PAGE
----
BY THE NUMBERS
How much Patterson raised after setting a $20,000 goal on Kickstarter.
Not long ago, Seth Patterson made his living obsessing about data. As the digital marketing chief at Pendleton Woolen Mills, it was his responsibility to ensure that the story of Oregon’s world-famous mills had a global reach. So, when orders began flooding in after he posted an upholstered cow skull on Instagram, he knew he’d struck a chord with consumers and designers in search of unique and captivating objects for home decor.
Patterson, who lives on the banks of a Columbia River tributary in rural Northwest Oregon along with his high school sweetheart and their four children, grew up in Beaverton, a suburb of Portland best known as the headquarters of Nike. Patterson left the Beaver State in 2007 to compete in cross country for Abilene Christian University in West Texas. He worked briefly on a dude ranch outside Jackson, Wyoming. But his DNA was too strong, and he ultimately returned home. Today, he describes himself as a true-blue Oregonian.
“Oregon has ruined me,” he tells me as he laughs. “I’m judgmental about land that isn’t as beautiful as ours.”
In 2013, Pendleton created a digital marketing position for Patterson, who went to work to introduce the heritage brand to a brand-new audience via social media. Millennials embraced the quality as well as the brand’s compelling story. “In the office there’s a poster that says, ‘There’s a part of you that’s Pendleton.’ Once you buy a blanket or a wool shirt, it lasts forever.”
Patterson pitched a slew of ideas to the company’s product developers. Then, he lit on one that was too good to outsource. After seeing a friend draw a Pendleton design on a fish, he sought out a taxidermist in Eastern Washington in order to learn how to upholster the countless colors of wool fabric on a Chinook salmon. He quickly sold his dazzling creation on Instagram and was thrilled at the buzz it generated. So, he decided to try the same technique on a bull skull that was sitting in his shop. He enjoyed the process of upholstering the skull and kept honing his technique by experimenting with dozens of different adhesives. His burgeoning customer base clamored for more.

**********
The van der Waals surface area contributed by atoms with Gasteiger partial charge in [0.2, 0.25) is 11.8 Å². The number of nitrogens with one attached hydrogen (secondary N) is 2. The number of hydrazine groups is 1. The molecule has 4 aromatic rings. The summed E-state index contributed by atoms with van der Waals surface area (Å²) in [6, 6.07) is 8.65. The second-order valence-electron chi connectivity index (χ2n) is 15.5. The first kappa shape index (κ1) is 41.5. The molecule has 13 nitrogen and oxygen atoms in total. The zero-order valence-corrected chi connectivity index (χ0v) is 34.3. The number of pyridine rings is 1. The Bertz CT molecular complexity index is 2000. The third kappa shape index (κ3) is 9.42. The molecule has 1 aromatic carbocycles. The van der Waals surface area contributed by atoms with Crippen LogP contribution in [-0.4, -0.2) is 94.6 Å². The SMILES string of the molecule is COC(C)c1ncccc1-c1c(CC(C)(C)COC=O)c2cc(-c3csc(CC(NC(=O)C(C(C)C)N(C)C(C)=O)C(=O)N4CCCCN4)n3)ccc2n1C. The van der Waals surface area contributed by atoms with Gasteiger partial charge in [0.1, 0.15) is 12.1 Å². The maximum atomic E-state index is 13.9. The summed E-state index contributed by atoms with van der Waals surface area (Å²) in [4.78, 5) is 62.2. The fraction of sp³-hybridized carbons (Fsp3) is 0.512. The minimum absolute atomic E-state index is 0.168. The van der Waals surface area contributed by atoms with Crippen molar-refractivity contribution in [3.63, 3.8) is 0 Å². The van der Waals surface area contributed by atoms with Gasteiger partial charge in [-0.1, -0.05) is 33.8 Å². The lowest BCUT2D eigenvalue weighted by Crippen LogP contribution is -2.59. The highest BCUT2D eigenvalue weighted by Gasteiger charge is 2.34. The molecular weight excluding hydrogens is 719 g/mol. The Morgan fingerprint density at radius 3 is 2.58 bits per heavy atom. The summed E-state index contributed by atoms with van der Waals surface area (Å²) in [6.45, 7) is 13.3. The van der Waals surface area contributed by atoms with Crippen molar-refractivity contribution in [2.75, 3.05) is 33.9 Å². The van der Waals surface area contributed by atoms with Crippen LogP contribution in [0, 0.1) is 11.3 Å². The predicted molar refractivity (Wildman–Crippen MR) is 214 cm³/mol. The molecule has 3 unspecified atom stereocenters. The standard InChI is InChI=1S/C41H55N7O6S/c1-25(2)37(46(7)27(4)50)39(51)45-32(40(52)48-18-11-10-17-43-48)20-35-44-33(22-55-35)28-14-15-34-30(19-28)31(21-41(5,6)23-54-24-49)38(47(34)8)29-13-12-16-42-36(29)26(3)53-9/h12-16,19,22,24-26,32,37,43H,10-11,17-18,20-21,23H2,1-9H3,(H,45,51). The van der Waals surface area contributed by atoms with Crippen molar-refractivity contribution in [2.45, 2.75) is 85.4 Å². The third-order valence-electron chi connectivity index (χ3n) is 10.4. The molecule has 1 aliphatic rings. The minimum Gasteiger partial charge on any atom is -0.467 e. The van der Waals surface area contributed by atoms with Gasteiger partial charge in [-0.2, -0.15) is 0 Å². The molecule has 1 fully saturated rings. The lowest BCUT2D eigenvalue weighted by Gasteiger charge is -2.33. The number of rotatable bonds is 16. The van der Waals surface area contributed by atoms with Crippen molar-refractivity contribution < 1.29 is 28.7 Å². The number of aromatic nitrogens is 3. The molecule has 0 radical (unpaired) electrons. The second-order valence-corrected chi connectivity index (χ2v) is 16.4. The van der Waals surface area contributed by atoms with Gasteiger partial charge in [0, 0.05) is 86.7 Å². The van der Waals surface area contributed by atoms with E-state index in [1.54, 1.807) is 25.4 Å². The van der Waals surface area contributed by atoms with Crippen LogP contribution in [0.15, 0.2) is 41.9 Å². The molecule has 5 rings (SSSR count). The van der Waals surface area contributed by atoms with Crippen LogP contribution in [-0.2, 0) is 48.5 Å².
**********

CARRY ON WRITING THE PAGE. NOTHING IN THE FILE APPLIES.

“One thing I learned during my years at Pendleton is that their patterns on the right object can make the room,” he says.
Soon, commissions began to pour in. Business got so good that in 2019, Patterson quit his day job at Pendleton and founded two e-commerce sites: SethPatterson.com, where he sells most of his skulls to homeowners and to interior designers around the country; and 84East.com, which sells state-themed wool blankets designed by Patterson and Tom Baker and produced by Pendleton. The 84 East collection was inspired by the success of Pendleton’s collection of national park blankets.
“Personally, I love bringing the outdoors in. The natural look of Seth’s products brings more texture to a space.” — Mandy Black
“As a designer, you are always looking for -custom and really unique items to put in homes and that’s what drew us to Seth’s skulls originally,” says Mandy Black, an associate designer with Collective Design Group in Frisco, Colorado.
“Personally, I love bringing the outdoors in. The natural look of Seth’s products brings more texture to a space,” Black says.
Prices start at $900 for deer skulls, $1,200 for cow skulls, $1,500 for bison and elk skulls, and $2,000 for longhorns, which can weigh as much as 15 pounds and stretch six feet in length. With fish, he charges $50 an inch. The skulls are either natural or resin, a recent addition. Some customers occasionally ship him a skull to upholster.
Patterson, who maintains close ties to his former employer, has access to dozens of Pendleton fabrics. He can get almost anything per a customer’s request but prefers to work with the jacquard patterns because of their tighter repeat. He does all the work himself at his home.
“The challenge is to get the patterns to flow with the form. What people don’t realize is that I can get 90 percent done and have to rip off the fabric and start over. Every single time I work on a piece, I end up hitting dead ends,” Patterson says.
His direct-to-consumer sales show no signs of hitting any obstacles. A Kickstarter campaign for 84 East featuring his Oregon Blanket set a $20,000 target. It subsequently grossed more than $83,000 from 266 backers. According to Patterson, his customers are often “land people” like him — hunters and anglers. He also sells to real estate brokers, architects, moms, and more.
“Pendleton doesn’t understand how cool they are,” he says. “When Pendleton gets put on the right thing in the right room, people lose their minds.”
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